The greatest transformation of this station was undoubtedly that enacted during the 1980s. By 1982, the concrete bracket platform lampposts had given way to more modern metal types. Then, in late 1988, all platform buildings were demolished as part of a major modernisation scheme, which left the SR footbridge of 1930 as the oldest surviving structure at the site. The platforms were lengthened by 250-feet at their western ends with concrete components, and a brand new main building came into use on the former site of the SER timber structure. The replacement building was of red brick construction, single-storey, 80-feet in length, and came complete with a pair of pitched roof sections. It was opened with ceremony by MP for Maidstone, Ann Widdicombe, on 11th May 1989. The platforms received new mesh metal seating, and bus shelters appeared the ‘’up’’ side.

In Summer 1991, it was announced that three sites in Kent had been identified for the building of freight loops, in connection with the opening of the Channel Tunnel. Each was to be about 900 metres (985 yards) in length, and the selected locations were Borough Green, Headcorn, and Otford. The loops were seen as crucial to keeping slow freights out of the paths of Eurostar services and the existing domestic trains of Network SouthEast. At Headcorn, the former site of the K&ESR track bed on the station’s ‘’up’’ side was chosen for the electrified freight loop. The infrastructure works were completed in time for the first Eurostar services, which commenced on 14th November 1994, and the Headcorn project had also included the replacement of the SR footbridge of 1930. In its place, a larger two-span structure, some 120-feet in length, was brought into use, and this stretched both the quadruple-track in-between the platforms and the freight loop. This ensured that access to a public footpath was retained. The transformation of Headcorn was now complete, and today the station bears no resemblance to the rural affair which once existed under SER auspices. Not everything has been wholly swept away, and within the vegetation behind the Chunnel freight loop remains a curved section of the long disused concrete platform of the K&ESR.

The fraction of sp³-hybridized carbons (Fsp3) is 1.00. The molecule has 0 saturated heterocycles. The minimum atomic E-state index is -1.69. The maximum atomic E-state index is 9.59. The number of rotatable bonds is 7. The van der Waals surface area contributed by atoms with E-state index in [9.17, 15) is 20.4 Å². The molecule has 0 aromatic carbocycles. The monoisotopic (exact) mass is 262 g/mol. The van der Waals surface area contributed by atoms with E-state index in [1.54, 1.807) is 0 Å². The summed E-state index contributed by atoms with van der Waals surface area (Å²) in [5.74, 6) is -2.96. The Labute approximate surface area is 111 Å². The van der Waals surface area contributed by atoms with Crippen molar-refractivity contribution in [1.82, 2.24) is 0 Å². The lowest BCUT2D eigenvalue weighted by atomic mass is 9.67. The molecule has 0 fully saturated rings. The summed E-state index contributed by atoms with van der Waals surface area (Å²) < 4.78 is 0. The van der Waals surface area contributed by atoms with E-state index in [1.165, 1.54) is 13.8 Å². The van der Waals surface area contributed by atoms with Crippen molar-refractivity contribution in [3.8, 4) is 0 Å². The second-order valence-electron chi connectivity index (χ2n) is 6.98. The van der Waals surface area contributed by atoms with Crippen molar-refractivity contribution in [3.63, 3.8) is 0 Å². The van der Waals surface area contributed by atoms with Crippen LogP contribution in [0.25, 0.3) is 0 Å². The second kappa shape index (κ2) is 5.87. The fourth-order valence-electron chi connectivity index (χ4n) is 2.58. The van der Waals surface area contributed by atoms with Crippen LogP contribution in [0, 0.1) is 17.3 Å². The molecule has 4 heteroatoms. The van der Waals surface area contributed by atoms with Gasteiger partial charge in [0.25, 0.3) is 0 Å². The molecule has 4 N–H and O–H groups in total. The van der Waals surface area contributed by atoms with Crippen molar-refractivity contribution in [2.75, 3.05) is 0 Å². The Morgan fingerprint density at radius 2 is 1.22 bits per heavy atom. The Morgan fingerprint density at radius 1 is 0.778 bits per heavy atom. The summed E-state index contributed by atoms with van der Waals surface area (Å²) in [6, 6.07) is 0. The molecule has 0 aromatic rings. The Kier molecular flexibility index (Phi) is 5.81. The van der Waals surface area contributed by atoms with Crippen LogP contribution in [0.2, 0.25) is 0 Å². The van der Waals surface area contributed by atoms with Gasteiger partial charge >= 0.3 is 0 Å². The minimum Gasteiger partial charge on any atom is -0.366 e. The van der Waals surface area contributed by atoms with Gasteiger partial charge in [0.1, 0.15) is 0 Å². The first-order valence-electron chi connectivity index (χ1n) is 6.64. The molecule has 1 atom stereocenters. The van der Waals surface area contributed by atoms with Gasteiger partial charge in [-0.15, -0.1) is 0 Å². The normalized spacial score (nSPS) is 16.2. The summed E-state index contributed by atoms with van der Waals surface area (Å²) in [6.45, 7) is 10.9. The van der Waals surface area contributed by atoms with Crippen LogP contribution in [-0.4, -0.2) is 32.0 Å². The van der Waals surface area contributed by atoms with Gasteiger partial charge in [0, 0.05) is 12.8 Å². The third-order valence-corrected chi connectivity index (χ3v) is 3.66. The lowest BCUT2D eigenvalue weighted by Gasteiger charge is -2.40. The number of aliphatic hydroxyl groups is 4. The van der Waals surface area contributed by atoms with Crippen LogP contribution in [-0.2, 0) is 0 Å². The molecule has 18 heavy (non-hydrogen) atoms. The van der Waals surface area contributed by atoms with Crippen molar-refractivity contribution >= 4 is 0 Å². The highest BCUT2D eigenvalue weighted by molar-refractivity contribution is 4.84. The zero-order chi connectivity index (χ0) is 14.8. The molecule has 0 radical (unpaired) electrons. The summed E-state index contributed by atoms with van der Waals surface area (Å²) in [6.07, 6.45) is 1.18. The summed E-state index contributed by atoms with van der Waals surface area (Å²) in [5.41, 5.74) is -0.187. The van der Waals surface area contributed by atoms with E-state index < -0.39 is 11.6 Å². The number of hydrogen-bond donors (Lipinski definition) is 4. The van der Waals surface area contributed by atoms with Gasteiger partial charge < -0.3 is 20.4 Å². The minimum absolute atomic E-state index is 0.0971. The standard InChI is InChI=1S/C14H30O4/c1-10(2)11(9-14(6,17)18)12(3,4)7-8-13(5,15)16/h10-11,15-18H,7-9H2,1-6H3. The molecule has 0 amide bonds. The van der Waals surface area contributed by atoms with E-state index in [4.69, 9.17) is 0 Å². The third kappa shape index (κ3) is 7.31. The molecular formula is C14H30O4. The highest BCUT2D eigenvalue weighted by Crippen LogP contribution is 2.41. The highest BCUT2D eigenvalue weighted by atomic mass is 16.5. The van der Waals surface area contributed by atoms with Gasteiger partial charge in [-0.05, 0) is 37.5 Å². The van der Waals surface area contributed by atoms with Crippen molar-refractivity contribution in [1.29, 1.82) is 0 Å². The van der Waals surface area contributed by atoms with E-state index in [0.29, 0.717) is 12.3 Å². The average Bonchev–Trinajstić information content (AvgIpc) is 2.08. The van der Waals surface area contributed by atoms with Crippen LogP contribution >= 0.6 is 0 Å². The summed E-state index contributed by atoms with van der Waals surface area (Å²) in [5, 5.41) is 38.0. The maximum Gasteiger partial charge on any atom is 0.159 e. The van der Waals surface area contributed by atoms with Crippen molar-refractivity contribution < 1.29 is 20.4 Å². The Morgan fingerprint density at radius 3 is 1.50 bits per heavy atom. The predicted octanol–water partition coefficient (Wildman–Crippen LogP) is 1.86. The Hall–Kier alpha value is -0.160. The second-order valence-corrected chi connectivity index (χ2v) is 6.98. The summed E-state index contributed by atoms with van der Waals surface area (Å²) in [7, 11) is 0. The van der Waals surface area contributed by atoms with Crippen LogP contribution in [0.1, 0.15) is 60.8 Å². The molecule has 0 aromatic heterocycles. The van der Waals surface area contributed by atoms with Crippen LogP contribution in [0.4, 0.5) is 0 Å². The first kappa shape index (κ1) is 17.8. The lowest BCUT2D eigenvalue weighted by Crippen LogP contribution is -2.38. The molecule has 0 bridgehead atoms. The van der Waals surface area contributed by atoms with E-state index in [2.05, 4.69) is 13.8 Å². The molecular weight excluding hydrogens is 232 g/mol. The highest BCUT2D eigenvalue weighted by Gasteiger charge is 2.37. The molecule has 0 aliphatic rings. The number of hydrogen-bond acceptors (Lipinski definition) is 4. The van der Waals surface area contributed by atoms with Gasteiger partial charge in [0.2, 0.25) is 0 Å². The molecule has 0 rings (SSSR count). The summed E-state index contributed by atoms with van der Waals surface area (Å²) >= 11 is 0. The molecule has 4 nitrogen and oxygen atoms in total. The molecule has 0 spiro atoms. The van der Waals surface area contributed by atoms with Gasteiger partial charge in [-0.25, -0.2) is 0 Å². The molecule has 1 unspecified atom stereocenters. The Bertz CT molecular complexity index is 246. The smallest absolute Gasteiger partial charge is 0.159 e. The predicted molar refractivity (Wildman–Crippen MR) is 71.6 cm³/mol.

22nd June 2007

An eastward view shows the Channel Tunnel freight loop in the foreground, passing over the former site of the K&ESR station. The latter has not been wholly obliterated, however, and a section of concrete platform can still be found in the vegetation on the right, beyond the palisade fencing. Stabled in the ''down'' loop is No. 465031, whilst in the ''up'' loop is No. 465922. © David Glasspool

22nd June 2007

Another Eastward view shows No. 465922 once again, stabled in the ''up'' loop waiting for a fast service to pass. In the foreground are the platform extensions which date from the station's rebuilding in 1989. The red brick structure on the right is an electricity substation, whilst above it is the second span of the footbridge which gives access to a public footpath. © David Glasspool

22nd June 2007

A final westward view shows the tidy ''down'' side station building, dating from 1989, in addition to the platform extensions beyond the footbridge. On the left is one of three bus shelters received by the ''up'' platform during the 1989 rebuilding works. © David Glasspool